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Requirements engineering
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Requirements engineering
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Requirements engineering

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Requirements Engineering

Requirements Engineering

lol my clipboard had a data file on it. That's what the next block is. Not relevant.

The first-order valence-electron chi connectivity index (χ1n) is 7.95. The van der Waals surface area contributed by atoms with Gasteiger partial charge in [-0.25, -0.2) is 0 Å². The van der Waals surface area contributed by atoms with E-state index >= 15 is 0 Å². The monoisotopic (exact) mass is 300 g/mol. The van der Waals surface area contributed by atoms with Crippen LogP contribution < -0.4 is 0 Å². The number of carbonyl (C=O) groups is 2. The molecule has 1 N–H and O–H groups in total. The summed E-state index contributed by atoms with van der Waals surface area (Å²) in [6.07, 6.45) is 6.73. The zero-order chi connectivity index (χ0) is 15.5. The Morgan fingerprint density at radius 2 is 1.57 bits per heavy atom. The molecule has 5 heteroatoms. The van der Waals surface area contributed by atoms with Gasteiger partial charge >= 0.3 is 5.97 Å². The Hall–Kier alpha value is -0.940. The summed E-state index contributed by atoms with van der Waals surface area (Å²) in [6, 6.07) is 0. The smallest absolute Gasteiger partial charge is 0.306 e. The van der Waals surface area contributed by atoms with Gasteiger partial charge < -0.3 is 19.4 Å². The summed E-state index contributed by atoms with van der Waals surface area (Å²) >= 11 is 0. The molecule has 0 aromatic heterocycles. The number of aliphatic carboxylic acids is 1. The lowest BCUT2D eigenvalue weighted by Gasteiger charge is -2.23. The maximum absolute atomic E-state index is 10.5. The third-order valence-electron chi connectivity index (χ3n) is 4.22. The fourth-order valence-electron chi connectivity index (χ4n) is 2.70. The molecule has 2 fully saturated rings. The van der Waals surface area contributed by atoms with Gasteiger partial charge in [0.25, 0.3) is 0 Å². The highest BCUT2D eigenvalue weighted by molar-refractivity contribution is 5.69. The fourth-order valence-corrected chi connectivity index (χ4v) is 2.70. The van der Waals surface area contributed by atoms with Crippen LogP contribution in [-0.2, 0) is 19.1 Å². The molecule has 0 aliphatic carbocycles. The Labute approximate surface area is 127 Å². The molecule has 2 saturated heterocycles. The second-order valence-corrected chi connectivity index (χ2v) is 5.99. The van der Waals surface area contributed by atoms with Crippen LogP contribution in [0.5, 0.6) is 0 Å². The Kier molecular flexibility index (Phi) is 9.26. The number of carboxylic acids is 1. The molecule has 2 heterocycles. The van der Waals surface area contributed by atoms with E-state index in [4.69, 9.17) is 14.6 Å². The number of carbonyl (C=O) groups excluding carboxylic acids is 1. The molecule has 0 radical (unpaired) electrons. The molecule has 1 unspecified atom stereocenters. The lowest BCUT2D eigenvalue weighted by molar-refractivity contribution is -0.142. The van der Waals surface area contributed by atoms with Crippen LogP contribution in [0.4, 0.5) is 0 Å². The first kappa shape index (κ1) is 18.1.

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  • 1. ‫بسم اهلل الرحمن الرحيم‬ Sudan University of science and Technology College of graduate studies College of Computer Science and Information Technology Msc in Computer Science – Software Engineering Track Requirements EngineeringPrepared by: 1. Mohamed zeinelabdeen. 2. Omer Salih dawood.